Quantifying relationships between land-use gradients and structural and functional indicators of stream ecological integrity
Article first published online: 29 SEP 2011
© 2011 Blackwell Publishing Ltd
Volume 57, Issue 1, pages 74–90, January 2012
How to Cite
CLAPCOTT, J. E., COLLIER, K. J., DEATH, R. G., GOODWIN, E. O., HARDING, J. S., KELLY, D., LEATHWICK, J. R. and YOUNG, R. G. (2012), Quantifying relationships between land-use gradients and structural and functional indicators of stream ecological integrity. Freshwater Biology, 57: 74–90. doi: 10.1111/j.1365-2427.2011.02696.x
- Issue published online: 29 NOV 2011
- Article first published online: 29 SEP 2011
- (Manuscript accepted 1 September 2011)
- boosted regression;
- ecological response curves;
- ecosystem processes;
- stream health;
1. Modification of natural landscapes and land-use intensification are global phenomena that can result in a range of differing pressures on lotic ecosystems. We analysed national-scale databases to quantify the relationship between three land uses (indigenous vegetation, urbanisation and agriculture) and indicators of stream ecological integrity. Boosted regression tree modelling was used to test the response of 14 indicators belonging to four groups – water quality (at 578 sites), benthic invertebrates (at 2666 sites), fish (at 6858 sites) and ecosystem processes (at 156 sites). Our aims were to characterise the ecological response curves of selected functional and structural metrics in relation to three land uses, examine the environmental moderators of these relationships and quantify the relative utility of metrics as indicators of stream ecological integrity.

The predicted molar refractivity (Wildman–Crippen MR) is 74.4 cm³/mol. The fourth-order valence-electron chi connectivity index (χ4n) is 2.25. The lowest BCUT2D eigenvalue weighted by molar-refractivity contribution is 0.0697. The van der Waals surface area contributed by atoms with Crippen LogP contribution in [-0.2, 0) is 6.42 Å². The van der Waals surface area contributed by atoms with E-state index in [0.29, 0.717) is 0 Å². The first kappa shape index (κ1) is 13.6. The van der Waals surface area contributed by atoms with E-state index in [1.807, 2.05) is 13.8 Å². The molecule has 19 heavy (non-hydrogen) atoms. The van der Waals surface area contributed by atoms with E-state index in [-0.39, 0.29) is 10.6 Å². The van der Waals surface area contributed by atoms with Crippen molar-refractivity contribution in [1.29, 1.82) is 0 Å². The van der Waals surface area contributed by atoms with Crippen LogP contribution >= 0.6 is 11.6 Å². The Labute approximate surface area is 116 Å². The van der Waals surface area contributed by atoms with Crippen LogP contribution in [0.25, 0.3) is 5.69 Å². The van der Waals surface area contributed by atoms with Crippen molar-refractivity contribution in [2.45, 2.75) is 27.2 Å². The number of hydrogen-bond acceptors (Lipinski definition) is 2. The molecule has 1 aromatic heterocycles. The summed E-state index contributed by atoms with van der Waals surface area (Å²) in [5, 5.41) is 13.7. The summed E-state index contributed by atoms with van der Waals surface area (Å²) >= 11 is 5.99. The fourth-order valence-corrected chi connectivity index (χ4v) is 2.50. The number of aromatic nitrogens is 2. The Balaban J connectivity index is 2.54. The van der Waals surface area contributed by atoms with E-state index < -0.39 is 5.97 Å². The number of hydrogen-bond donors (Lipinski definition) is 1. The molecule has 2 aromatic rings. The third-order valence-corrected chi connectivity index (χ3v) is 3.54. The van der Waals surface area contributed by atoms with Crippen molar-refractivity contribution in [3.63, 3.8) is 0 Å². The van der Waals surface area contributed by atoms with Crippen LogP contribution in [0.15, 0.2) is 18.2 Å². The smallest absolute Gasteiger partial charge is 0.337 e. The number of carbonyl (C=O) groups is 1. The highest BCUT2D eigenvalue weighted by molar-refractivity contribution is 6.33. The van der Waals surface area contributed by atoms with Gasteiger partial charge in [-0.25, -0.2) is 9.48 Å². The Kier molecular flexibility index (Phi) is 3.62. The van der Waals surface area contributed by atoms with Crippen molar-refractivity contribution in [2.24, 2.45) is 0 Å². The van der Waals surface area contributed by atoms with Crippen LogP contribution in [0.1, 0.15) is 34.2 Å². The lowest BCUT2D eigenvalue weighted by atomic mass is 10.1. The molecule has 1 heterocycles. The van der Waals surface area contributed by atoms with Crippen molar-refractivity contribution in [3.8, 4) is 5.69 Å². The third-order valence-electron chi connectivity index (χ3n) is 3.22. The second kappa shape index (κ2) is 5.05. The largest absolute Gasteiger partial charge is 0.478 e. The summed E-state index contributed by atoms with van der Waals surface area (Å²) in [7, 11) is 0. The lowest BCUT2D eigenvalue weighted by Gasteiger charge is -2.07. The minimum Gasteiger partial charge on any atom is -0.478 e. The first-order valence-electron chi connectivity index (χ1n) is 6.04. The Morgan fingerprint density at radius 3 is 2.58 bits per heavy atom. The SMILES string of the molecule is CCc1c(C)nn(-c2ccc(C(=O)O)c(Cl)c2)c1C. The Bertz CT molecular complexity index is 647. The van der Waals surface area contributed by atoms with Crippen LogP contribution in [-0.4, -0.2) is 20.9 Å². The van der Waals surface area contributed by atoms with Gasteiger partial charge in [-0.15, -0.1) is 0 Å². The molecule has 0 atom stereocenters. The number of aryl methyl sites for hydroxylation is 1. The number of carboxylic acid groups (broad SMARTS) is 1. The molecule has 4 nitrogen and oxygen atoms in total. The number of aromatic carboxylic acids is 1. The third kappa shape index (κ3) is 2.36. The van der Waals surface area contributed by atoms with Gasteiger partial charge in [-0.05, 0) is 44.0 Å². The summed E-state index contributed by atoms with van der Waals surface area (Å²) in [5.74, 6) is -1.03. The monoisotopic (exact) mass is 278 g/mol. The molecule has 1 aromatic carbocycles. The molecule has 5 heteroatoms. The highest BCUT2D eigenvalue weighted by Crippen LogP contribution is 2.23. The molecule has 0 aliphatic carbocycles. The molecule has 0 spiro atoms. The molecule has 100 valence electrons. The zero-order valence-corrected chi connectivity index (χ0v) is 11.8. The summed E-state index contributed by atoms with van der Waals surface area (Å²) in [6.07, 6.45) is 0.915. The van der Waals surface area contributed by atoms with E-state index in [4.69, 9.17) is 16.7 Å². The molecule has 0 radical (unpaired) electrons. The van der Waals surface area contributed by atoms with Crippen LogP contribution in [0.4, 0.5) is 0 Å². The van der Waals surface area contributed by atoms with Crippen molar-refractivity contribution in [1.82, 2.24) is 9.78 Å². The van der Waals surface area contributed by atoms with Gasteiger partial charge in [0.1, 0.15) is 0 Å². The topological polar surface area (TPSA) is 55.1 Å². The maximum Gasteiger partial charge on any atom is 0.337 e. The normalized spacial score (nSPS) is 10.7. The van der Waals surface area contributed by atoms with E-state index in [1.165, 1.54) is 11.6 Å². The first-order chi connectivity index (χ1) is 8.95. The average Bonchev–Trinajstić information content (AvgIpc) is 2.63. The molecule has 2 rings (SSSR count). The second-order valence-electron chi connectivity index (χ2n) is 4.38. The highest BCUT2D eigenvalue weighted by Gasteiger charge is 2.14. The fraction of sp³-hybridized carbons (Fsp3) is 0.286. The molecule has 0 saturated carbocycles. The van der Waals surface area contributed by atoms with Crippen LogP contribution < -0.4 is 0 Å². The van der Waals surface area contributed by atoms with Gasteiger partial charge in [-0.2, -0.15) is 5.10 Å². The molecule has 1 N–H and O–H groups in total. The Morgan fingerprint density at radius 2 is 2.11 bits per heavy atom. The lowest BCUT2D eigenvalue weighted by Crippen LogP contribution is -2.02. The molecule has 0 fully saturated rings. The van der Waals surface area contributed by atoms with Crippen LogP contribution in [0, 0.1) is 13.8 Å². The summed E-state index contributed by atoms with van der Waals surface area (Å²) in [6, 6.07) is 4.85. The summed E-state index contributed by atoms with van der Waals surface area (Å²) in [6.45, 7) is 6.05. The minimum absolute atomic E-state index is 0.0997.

2. The strongest indicators of land-use effects were nitrate + nitrite, delta-15 nitrogen value (δ15N) of primary consumers and the Macroinvertebrate Community Index (a biotic index of organic pollution), while the weakest overall indicators were gross primary productivity, benthic invertebrate richness and fish richness. All indicators declined in response to removal of indigenous vegetation and urbanisation, while variable responses to agricultural intensity were observed for some indicators.
3. The response curves for several indicators suggested distinct thresholds in response to urbanisation and agriculture, specifically at 10% impervious cover and at 0.1 g m−3 nitrogen concentration, respectively.
4. Water quality and ecosystem process indicators were influenced by a combination of temperature, slope and flow variables, whereas for macroinvertebrate indicators, catchment rainfall, segment slope and temperature were significant environmental predictor variables. Downstream variables (e.g. distance to the coast) were significant in explaining residual variation in fish indicators, not surprisingly given the preponderance of diadromous fish species in New Zealand waterways. The inclusion of continuous environmental variables used to develop a stream typology improved model performance more than the inclusion of stream type alone.
5. Our results reaffirm the importance of accounting for underlying spatial variation in the environment when quantifying relationships between land use and the ecological integrity of streams. Of distinctive interest, however, were the contrasting and complementary responses of different indicators of stream integrity to land use, suggesting that multiple indicators are required to identify land-use impact thresholds, develop environmental standards and assign ecological scores for reporting purposes.